Accidents are the fourth leading cause of death in the United States, and accidental falls make up a decent part of that. Out of all age groups, older adults are most likely to experience a fall, followed by young children. At the beginning of the life cycle, falls are more likely to increase with age (from infancy into early childhood), and then decrease with age. The risk then becomes higher again in late adulthood.
Infancy is typically defined as birth to 12 or 18 months, but usually, before a baby starts walking. Falls in infancy typically happen when the infant can roll over, crawl, or when they’re able to tip over a walker or infant seat. They’re also common when an infant is left unattended on a bed, couch, or changing table. The good news is that babies’ bones are more flexible than adult bones, so they don’t tend to fracture easily. If they do, they heal much faster than adult bones.
The older an infant gets, the more mobile they become and the harder it is to prevent falls— but they can be prevented. Don’t leave infants of any age unattended on beds, couches, or changing tables, and place baby gates at the tops and bottoms of stairs for mobile infants. Also, always strap infants in bouncy seats and car seats and always place these items on the floor, not a counter or table.
Toddlers and young children (aged 18 months to six years) are becoming increasingly mobile and active, so falls are very likely to occur in this stage of life. Within this age group, falls are most likely to occur at home. Toddlers and younger children tend to fall when crawling, walking, or running through the house. Older children also have a natural curiosity and like to climb things.
Older children, aged seven to 11 are more likely to experience falls on playgrounds, rather than around the home. They can either fall from playground equipment or fall while running around on the playground. School-aged children are also likely to fall from bicycles and scooters, so it’s important to make sure they’re wearing a helmet when doing so. The good news is that these accidental falls are, while common, not usually serious.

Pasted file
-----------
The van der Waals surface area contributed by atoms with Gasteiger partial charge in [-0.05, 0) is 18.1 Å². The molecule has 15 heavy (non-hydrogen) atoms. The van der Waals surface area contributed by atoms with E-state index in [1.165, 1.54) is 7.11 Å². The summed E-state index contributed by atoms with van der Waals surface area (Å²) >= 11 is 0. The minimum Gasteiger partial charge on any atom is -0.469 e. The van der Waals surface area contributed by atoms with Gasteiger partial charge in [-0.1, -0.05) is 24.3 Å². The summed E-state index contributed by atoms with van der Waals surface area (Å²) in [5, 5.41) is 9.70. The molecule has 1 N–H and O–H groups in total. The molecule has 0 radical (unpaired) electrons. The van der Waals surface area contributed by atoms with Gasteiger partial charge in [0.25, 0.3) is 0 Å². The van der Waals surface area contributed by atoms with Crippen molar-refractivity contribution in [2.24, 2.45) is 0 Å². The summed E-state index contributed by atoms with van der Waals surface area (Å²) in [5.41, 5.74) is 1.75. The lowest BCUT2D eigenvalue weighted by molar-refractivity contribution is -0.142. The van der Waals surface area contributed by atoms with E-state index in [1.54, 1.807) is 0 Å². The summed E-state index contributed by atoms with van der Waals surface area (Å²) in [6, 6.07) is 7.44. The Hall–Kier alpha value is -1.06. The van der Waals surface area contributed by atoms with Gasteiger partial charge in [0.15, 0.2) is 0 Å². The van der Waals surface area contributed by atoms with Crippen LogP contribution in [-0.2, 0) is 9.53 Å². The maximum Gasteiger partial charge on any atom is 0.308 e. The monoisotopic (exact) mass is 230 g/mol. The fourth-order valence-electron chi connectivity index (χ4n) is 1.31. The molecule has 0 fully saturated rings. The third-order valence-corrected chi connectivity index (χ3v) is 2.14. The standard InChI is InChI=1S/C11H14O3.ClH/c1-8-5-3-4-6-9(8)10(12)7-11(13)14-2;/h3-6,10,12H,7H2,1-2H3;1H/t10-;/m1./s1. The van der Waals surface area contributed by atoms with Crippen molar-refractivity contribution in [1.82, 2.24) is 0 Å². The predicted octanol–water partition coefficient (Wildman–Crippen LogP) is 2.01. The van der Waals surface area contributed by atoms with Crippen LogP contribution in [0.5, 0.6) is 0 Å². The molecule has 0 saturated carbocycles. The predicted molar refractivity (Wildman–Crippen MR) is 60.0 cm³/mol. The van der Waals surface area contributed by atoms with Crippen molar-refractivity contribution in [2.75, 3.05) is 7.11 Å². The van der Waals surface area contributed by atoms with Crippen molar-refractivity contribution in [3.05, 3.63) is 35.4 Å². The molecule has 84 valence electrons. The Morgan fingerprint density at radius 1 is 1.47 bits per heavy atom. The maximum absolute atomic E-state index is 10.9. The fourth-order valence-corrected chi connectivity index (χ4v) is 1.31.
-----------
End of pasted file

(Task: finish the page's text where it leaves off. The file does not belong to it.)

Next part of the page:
During adolescence (around age 11 to 18), falls are pretty rare but can happen in a variety of different ways. Younger adolescents may still play on playgrounds and fall from the equipment, while older adolescents are more active and may fall and sustain other injuries while playing sports. Older teens may also fall when engaged in extreme activities such as hiking, but this is also pretty rare.
Falls in adulthood (age 18 and beyond) are most likely due to work environment and premises hazards. Depending on the job industry, some falls may result in more serious injuries than others. For example, adults working in roofing and other construction-related job fields are more likely to experience a fall from a height— which is more likely to be fatal— while adults working in warehouses and other similar environments are likely to fall from a shorter distance, such as off a ladder.
Adults can also experience falls in public places, such as grocery stores, malls, and restaurants— particularly if the floor is slippery or icy. Also, damaged carpets can be tripping hazards, and property owners will be held liable if the results in an injury. Slip and fall lawyers are available to hold these property owners accountable for any injuries their negligence may have caused.
Elder falls refers to the elderly/senior citizen (someone over the age of 65) experiencing a fall. Also known as senior falls, elder falls are more common and also more fatal than any of the other types of falls (outside of construction workers falling from a height), which is why it’s in a separate category from adult falls. Seniors are also more susceptible to falls due to age-related loss of bone density and muscle mass. These falls are most likely to occur in the home or assisted living facility, but they’re also likely to occur in public places— even in the absence of slippery and icy surfaces.
Overall, everyone must be careful to avoid a fall, and it starts by knowing the risk factors related to your age. Parents must understand how to keep their children safe from falls, while adolescents are old enough to understand their own risks, with parental guidance. Elderly individuals may also need some assistance from younger adults. Unfortunately, even with extra precaution, not all falls can be prevented— particularly if another party’s negligent act caused the fall.